Sensible Senses: The call of a bird, the scent of a tree, and the texture of bark are all ways to identify plants and animals. Learn these and other techniques to improve sensory observation skills and learn to use them to identify natural organisms. After learning how our fellow animals use their senses to survive, we’ll investigate how we can apply their sensual adaptations to enrich our own lives.
Sleep, Stay, Run Away: Learn how animals know winter is on the way and how they prepare for it. Homeschoolers will investigate winter strategies with hands-on activities, artifacts, and live animal observations. Discussions include adaptations, hibernation, migration and animal behavior.
Snakes of New Jersey: Discover the differences between snakes and other species and learn about the 21 species of snakes that reside in NJ. An interactive slide presentation emphasizes the importance of these legless reptiles by identifying and exploring their adaptations. Artifacts and up-close encounters with several live snakes make this a memorable educational experience.
Soil Ecology: Discover that dirt is an important part of our natural life as you “dig-in” to an in-depth study of soil. Your homeschoolers will delve into the world of the earth’s top-most layer and learn to identify the components of soil. Using samples from the Nature Center, participants will compare different types of dirt and discover that soil is a habitat that supports many forms of life.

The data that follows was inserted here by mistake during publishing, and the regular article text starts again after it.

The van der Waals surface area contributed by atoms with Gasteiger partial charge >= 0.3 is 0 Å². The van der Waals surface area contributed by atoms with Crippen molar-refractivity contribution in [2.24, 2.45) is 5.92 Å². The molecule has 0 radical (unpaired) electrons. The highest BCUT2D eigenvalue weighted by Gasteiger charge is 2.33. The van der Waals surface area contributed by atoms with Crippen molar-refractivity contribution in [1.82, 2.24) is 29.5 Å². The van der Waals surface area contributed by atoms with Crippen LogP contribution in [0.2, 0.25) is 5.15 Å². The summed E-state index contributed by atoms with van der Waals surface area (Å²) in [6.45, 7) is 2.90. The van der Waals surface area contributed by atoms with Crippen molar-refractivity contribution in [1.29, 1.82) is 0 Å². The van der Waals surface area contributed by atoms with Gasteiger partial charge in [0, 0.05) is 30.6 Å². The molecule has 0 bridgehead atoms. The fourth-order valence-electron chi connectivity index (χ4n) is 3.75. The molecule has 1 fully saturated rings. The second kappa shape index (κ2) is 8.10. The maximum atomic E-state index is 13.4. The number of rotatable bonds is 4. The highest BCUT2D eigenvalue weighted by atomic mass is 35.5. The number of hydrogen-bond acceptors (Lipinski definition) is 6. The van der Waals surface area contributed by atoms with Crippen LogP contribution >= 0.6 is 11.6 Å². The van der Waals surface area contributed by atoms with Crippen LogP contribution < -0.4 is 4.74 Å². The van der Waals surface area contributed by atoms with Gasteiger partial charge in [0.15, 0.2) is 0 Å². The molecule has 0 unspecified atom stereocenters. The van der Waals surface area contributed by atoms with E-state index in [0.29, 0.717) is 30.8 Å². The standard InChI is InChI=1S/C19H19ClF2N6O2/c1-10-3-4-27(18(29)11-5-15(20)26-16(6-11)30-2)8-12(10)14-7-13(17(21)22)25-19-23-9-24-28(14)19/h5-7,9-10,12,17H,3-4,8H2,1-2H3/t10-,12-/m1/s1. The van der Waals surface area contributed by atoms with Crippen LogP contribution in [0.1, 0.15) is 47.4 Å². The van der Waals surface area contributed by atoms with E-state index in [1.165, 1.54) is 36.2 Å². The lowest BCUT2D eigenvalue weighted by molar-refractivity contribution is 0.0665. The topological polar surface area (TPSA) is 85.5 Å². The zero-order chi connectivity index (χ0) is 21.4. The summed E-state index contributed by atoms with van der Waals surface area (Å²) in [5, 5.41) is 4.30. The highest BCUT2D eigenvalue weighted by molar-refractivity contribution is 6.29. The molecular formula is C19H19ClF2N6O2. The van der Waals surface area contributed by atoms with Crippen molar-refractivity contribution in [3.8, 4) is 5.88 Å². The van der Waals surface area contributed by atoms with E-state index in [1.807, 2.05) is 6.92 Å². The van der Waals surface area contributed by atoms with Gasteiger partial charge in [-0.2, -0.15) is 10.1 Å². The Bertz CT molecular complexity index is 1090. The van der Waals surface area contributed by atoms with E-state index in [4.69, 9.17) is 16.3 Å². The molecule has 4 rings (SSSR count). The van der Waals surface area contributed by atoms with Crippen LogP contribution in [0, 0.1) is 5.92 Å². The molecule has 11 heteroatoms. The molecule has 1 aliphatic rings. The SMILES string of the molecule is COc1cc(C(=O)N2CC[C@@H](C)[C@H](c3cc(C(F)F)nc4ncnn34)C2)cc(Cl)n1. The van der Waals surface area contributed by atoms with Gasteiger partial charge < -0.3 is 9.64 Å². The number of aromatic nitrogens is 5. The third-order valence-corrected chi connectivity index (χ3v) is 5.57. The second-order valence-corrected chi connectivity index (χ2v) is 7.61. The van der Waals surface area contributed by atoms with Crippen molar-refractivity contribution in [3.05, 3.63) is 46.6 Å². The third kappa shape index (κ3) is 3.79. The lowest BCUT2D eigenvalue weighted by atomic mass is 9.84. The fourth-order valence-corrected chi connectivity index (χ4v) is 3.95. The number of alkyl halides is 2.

Water, Water Everywhere: Help perform demonstrations, experiments and activities as your homeschoolers are introduced to water molecules and the concepts of evaporation, condensation, precipitation, transpiration, freezing, surface tension. They will learn how plants and animals recycle water and how some animals live in and on the water. During a guided hike along the Nature Center trails, participants will play a game designed to help explain how water is vital to all life forms.
Weather or Not: Learn how sun, air, land, and water each play a role in determining our weather, and how these elements can be used to predict weather patterns. Through demonstrations and experiments, your homeschoolers will learn how to use several basic instruments to measure and hypothesize future weather patterns. Homeschoolers will measure differences in air pressure, prove that air has weight, and investigate how and why weather changes.
Web of Life: Discover how energy flows from the sun through the food web. Search for living examples of producers, consumers and decomposers in a variety of habitats. Your homeschoolers will discuss the concept of food chains, population dynamics, adaptation and change. Activities include games to highlight predator and prey relationships and an interpretive hike.
What is a Tree?: Through role-playing, songs, games and a journey into our woods, your homeschoolers will discover the inner workings of a tree and the physical characteristics that define some of the common species found here in NJ. Learn how animals and humans use the different parts of a tree, and who here at the Nature Center calls a tree home.
Wildflower/Plant Walk: During a walk, participants draw plants, learn to distinguish between seed and non-seed plants, and learn the value of plants as living things that interconnect with other organisms.